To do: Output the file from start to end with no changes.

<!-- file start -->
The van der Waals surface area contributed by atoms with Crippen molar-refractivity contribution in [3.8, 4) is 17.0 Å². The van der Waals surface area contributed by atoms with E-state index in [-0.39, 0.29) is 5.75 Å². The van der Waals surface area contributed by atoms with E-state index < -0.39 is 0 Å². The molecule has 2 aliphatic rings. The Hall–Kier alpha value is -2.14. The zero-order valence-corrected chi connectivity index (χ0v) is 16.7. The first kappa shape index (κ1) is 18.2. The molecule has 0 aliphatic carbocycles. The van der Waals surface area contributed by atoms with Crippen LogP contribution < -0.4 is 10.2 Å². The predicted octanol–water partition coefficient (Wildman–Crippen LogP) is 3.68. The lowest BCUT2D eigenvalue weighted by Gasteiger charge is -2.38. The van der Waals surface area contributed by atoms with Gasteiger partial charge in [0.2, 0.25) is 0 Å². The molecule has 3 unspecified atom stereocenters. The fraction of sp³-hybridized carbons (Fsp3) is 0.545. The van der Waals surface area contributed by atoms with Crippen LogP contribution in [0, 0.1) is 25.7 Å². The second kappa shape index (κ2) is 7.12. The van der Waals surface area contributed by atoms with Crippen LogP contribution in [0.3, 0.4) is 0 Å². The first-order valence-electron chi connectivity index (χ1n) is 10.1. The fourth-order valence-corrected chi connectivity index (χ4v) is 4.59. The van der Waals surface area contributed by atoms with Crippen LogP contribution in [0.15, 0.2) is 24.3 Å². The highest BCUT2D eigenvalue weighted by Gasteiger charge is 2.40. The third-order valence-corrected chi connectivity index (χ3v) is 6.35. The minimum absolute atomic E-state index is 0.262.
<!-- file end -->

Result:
The van der Waals surface area contributed by atoms with Crippen molar-refractivity contribution in [3.8, 4) is 17.0 Å². The van der Waals surface area contributed by atoms with E-state index in [-0.39, 0.29) is 5.75 Å². The van der Waals surface area contributed by atoms with E-state index < -0.39 is 0 Å². The molecule has 2 aliphatic rings. The Hall–Kier alpha value is -2.14. The zero-order valence-corrected chi connectivity index (χ0v) is 16.7. The first kappa shape index (κ1) is 18.2. The molecule has 0 aliphatic carbocycles. The van der Waals surface area contributed by atoms with Crippen LogP contribution < -0.4 is 10.2 Å². The predicted octanol–water partition coefficient (Wildman–Crippen LogP) is 3.68. The lowest BCUT2D eigenvalue weighted by Gasteiger charge is -2.38. The van der Waals surface area contributed by atoms with Gasteiger partial charge in [0.2, 0.25) is 0 Å². The molecule has 3 unspecified atom stereocenters. The fraction of sp³-hybridized carbons (Fsp3) is 0.545. The van der Waals surface area contributed by atoms with Crippen LogP contribution in [0, 0.1) is 25.7 Å². The second kappa shape index (κ2) is 7.12. The van der Waals surface area contributed by atoms with Crippen LogP contribution in [0.3, 0.4) is 0 Å². The first-order valence-electron chi connectivity index (χ1n) is 10.1. The fourth-order valence-corrected chi connectivity index (χ4v) is 4.59. The van der Waals surface area contributed by atoms with Crippen LogP contribution in [0.15, 0.2) is 24.3 Å². The highest BCUT2D eigenvalue weighted by Gasteiger charge is 2.40. The third-order valence-corrected chi connectivity index (χ3v) is 6.35. The minimum absolute atomic E-state index is 0.262.